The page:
Typically, initial rounds of enzyme engineering for process chemistry focus first on improving the initial hit for the reaction of interest to increase the reaction rate and selectivity, only in later rounds is the enzyme stability a focus to improve tolerance to organic solvents and other conditions necessary for high throughput (see DOI:10.26434/chemrxiv-2023-cbfs1 for an excellent recent example of implementing enzyme evolution this order of from US Merck & Co. scientists). However, the first step in trying to induce enantiodivergence was to try and stabilize the parent UPO enzyme by making multiple stabilizing mutations at the protein surface before working on the active site. The analogy that I think of is that if you are making major changes to a building the first step should be to build a robust scaffold around the structure to stop it falling down during the renovation. The authors have described this approach more fully as a general strategy for enzyme evolution in J. Weinstein et.al. Current Opinion in Structural Biology 2020, 63, p 58-64
Interestingly none of the variants was significantly more stable than the parent (which had already been through 5 rounds of directed evolution and already included a number of stabilizing mutations), so the next stage was to make changes to the active site using a design algorithm called FuncLib that makes multiple parallel mutations to residues in the enzyme pocket while fixing the conformations of the key amino acid residues that bind the substrate and co-factors. In this case each mutant had 4-5 active site mutations. From the top 50 designs the authors selected the 22 mutants with the lowest calculated energy plus 8 handpicked designs based on observations from previous rounds of enzyme evolution. After synthesis and cloning 24 of the 30 enzyme designs were functionally expressed, which represents a very high success rate compared to conventional methods or combinatorial saturation mutagenesis.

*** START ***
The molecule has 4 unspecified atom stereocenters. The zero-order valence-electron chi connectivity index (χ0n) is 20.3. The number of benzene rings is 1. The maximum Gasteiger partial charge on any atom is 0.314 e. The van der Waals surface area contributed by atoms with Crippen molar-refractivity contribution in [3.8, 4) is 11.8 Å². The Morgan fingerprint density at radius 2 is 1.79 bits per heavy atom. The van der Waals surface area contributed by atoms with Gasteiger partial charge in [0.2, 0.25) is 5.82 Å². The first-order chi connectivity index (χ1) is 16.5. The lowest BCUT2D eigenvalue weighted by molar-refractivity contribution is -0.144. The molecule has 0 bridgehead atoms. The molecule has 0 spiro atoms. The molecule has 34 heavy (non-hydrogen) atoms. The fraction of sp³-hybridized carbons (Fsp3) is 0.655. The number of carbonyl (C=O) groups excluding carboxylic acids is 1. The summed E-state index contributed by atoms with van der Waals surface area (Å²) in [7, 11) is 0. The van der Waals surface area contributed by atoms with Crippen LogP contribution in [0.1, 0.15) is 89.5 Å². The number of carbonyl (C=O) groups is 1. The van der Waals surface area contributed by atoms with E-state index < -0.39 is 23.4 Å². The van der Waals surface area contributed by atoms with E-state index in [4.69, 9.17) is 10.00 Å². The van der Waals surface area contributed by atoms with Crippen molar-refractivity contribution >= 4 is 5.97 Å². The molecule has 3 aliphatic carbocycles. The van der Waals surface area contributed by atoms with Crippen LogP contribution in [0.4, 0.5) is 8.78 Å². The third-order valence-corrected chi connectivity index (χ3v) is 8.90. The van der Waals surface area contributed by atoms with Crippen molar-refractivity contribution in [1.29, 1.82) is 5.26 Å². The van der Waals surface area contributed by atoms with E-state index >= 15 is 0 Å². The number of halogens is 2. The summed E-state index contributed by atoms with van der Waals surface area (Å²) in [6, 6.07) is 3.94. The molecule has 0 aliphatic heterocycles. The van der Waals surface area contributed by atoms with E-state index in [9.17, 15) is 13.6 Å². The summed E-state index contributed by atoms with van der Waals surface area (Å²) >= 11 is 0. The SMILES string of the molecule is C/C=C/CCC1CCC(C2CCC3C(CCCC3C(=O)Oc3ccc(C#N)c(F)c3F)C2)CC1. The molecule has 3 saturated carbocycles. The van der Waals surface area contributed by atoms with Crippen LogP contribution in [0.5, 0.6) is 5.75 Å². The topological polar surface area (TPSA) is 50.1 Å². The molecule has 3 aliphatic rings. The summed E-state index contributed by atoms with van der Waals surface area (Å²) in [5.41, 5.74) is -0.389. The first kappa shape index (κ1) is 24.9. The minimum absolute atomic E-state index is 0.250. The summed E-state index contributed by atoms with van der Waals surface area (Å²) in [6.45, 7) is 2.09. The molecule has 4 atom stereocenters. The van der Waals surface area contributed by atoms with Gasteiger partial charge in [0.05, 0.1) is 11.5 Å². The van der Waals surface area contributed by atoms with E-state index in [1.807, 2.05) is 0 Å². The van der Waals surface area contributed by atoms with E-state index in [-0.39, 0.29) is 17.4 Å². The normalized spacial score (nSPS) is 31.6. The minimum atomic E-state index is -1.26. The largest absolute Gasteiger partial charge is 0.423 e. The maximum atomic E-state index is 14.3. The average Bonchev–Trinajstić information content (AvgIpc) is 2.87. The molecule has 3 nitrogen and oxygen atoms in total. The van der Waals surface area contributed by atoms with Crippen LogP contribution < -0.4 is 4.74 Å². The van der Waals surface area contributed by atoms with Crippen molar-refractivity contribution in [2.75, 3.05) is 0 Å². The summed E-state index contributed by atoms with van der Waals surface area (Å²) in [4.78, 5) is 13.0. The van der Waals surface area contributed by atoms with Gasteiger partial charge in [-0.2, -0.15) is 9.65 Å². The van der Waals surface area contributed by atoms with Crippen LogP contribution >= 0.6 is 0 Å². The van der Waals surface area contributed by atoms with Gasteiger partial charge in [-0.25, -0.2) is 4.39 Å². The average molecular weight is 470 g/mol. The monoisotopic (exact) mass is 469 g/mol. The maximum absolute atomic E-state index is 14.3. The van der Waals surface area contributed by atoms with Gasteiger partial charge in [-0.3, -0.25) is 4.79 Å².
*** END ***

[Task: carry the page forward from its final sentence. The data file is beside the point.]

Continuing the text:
The table below shows the results of the screens for enantiodivergence shown as a heat map where -100% ee is represented a dark blue and +100% ee by dark red, and with lighter shading representing a lower ee in the range between 100 (dark) and zero (gray). The bottom row of the table (labeled PaDa-1) shows the results for the parent enzyme. Of particular note is that for all five of the reactions studied at least one of the mutants preferentially provided the opposite enantiomer to the parent.
The authors then scaled up and isolated three of the enzymes (d2, d4 and d28) for more detailed characterization, including comparison docking studies that provide a basis for rationalizing the dramatic changes in enantioselectivity. In the case of d28 they show that reversal of enantioselectivity cannot be rationalized by a single point mutation – rather a synergy from multiple mutations is required (which would be highly unlikely to be obtained via conventional stepwise directed evolution).
In the discussion the authors note that the FuncLib algorithm works without transition state modeling, but rather implements stable constellations of interacting amino acids in the catalytic core based on the crystallographic structure of the enzyme. Interestingly they note that the recent high accuracy predictions of enzyme active sites by Alpha Fold models suggests that FuncLib could be operated without even needing a crystallographic structure which would remove one of the most significant bottlenecks that has limited protein engineering to-date. Hopefully, this type of more rational and accelerated approach to enzyme engineering will lead to development of not only UPO enzymes for enantioselective hydroxylation, but also expand and accelerate the whole toolbox of biocatalysis.